The last days
Wilt\u2019s author has suffered from diabetes for many years. He had been keeping the illness somewhat under control until 10 days ago, when he had a relapse and he stopped walking. From that point, the writer\u2019s health was considerably damaged. He passed away while he was sleeping in the night between Wednesday and Thursday, around 00.30. He was in the company of his spouse and one of their three daughters.
Nancy Sharpe wanted to be present at the homage paid on the same Thursday in order to give thanks for the medical services the writer had received in the final few days. She emphasised because of the services received the writer could stay at his home and not go into hospital. In fact, Nancy Sharpe explained that going into hospital gave the author \u201Cfear\u201D, because he did not want to be in a strange environment. With fortitude, the widow stated that \u201Che died in the most peaceful way and we are thankful for that\u201D.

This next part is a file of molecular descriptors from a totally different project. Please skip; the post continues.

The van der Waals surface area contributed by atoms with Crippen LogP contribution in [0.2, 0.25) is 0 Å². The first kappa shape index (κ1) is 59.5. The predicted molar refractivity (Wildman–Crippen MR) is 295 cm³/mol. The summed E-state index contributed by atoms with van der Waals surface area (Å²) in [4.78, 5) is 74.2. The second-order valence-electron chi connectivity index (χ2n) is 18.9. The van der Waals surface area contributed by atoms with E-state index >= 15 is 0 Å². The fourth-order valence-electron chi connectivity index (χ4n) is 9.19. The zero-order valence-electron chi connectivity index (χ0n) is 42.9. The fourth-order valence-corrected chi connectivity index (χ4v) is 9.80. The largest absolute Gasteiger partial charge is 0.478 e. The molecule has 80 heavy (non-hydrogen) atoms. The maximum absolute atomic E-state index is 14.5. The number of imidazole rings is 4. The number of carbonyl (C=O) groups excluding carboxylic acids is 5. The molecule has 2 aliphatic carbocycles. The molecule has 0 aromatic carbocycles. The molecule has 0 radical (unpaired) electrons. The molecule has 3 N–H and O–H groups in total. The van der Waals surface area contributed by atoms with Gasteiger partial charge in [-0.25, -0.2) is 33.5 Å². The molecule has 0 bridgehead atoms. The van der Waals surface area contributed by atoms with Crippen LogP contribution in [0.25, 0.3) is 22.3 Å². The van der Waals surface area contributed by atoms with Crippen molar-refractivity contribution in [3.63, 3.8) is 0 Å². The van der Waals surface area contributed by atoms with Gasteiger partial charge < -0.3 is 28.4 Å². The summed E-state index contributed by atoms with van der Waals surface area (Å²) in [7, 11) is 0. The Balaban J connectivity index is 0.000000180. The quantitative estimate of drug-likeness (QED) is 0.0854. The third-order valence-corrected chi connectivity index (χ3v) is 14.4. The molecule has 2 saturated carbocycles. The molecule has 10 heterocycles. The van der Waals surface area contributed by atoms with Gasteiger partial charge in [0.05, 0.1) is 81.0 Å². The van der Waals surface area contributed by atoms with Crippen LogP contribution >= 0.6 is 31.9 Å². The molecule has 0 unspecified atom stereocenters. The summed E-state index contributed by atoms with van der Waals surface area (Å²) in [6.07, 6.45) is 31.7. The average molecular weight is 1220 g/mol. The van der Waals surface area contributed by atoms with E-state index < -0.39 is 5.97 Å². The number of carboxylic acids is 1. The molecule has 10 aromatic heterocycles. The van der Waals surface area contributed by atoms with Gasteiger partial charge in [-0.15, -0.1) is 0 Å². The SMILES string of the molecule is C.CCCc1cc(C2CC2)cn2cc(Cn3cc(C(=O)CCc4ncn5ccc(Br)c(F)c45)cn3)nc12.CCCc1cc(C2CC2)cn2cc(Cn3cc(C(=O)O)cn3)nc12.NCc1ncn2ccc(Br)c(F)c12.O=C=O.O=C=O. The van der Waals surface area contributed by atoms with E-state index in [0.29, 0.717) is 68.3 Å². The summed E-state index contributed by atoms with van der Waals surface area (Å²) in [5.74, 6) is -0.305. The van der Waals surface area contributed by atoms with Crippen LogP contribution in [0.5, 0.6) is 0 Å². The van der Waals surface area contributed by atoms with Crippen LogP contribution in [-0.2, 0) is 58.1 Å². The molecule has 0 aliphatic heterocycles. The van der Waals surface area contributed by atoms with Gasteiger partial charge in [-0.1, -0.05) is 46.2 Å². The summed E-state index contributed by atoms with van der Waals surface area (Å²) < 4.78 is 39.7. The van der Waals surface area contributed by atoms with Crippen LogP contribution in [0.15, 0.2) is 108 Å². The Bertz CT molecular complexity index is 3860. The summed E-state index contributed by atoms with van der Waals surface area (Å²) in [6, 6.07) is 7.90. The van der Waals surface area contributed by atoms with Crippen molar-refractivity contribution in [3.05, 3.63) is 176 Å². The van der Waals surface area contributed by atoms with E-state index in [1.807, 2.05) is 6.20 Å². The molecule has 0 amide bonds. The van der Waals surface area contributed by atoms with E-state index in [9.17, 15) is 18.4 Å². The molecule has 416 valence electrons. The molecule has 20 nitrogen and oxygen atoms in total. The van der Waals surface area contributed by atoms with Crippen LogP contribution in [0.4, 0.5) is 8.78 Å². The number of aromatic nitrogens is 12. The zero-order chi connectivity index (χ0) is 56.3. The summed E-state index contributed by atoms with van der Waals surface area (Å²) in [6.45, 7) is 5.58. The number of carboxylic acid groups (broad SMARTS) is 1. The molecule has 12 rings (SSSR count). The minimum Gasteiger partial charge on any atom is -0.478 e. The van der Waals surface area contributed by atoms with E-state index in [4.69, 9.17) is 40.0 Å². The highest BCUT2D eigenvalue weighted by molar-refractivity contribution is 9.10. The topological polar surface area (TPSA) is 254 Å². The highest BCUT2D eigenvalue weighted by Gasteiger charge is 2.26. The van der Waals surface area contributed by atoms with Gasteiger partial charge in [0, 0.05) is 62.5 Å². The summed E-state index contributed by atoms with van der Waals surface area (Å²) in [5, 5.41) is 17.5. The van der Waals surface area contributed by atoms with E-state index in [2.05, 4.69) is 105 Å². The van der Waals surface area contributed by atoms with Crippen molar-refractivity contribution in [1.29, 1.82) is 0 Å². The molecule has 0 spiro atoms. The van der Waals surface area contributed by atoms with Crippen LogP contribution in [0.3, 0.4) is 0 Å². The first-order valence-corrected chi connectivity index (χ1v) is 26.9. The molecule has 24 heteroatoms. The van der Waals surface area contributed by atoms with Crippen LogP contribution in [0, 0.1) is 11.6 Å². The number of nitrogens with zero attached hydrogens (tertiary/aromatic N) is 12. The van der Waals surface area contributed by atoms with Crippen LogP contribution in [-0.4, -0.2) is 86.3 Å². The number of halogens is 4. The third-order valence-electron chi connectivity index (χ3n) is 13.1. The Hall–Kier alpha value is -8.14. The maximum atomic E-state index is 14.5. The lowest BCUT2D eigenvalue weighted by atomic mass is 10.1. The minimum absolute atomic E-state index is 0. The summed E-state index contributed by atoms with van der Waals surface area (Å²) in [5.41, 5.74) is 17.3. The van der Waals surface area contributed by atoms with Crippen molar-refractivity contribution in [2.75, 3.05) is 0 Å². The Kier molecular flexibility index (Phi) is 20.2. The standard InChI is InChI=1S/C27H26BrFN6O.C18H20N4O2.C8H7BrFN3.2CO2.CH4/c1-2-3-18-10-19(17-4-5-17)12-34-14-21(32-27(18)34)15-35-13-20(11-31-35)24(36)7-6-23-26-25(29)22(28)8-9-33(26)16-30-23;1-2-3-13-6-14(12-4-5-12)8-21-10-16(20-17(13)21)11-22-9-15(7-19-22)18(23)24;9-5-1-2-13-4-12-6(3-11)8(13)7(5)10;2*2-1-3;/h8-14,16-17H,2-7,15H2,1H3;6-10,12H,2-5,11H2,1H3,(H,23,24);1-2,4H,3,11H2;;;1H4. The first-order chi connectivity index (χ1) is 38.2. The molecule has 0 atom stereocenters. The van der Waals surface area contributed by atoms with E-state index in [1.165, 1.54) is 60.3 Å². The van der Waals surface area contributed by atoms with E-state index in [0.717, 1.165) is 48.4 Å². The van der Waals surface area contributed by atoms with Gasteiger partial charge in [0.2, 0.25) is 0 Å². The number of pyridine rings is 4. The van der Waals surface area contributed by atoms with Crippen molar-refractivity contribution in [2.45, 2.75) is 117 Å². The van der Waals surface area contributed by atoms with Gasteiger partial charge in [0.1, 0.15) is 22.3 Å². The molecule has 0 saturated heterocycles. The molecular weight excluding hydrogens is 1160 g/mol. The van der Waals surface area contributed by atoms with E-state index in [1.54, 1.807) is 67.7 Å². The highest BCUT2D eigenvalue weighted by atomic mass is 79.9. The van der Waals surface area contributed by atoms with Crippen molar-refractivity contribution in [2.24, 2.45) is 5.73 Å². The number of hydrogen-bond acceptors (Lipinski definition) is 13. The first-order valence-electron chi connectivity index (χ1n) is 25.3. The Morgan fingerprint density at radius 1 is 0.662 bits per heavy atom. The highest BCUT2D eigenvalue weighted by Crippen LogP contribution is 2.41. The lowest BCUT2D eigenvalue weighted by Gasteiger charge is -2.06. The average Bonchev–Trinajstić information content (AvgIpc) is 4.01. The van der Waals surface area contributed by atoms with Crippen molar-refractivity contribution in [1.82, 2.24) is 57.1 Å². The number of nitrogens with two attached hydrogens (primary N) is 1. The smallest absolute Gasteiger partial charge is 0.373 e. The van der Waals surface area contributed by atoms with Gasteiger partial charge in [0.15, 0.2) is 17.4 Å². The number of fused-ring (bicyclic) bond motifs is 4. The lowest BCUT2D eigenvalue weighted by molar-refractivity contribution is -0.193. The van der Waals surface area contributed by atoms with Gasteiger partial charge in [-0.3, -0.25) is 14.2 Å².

An Anglican ceremony on Sunday
The family announced that they will organise Tom Sharpe\u2019s funeral for early on Sunday morning (8.15 am CET) in the church of Palafrugell, the larger town to which the village of Llafranc is administratively attached. An Anglican ceremony will be given. On Friday and Saturday, family and friends will host a vigil in the Palafrugell funeral home. Following the writer\u2019s wishes, his ashes will be scattered in Llafranc, Cambridge \u2013 where he studied \u2013 and South-Africa \u2013 where he lived for a few years in the 1950s and where his mother was from. In fact, once he was in South-Africa, Sharpe fought against the Apartheid regime and he spent some time in prison. It was after this experience that he started to write, already in his forties.
The Catalan Minister for Culture praised Tom Sharpe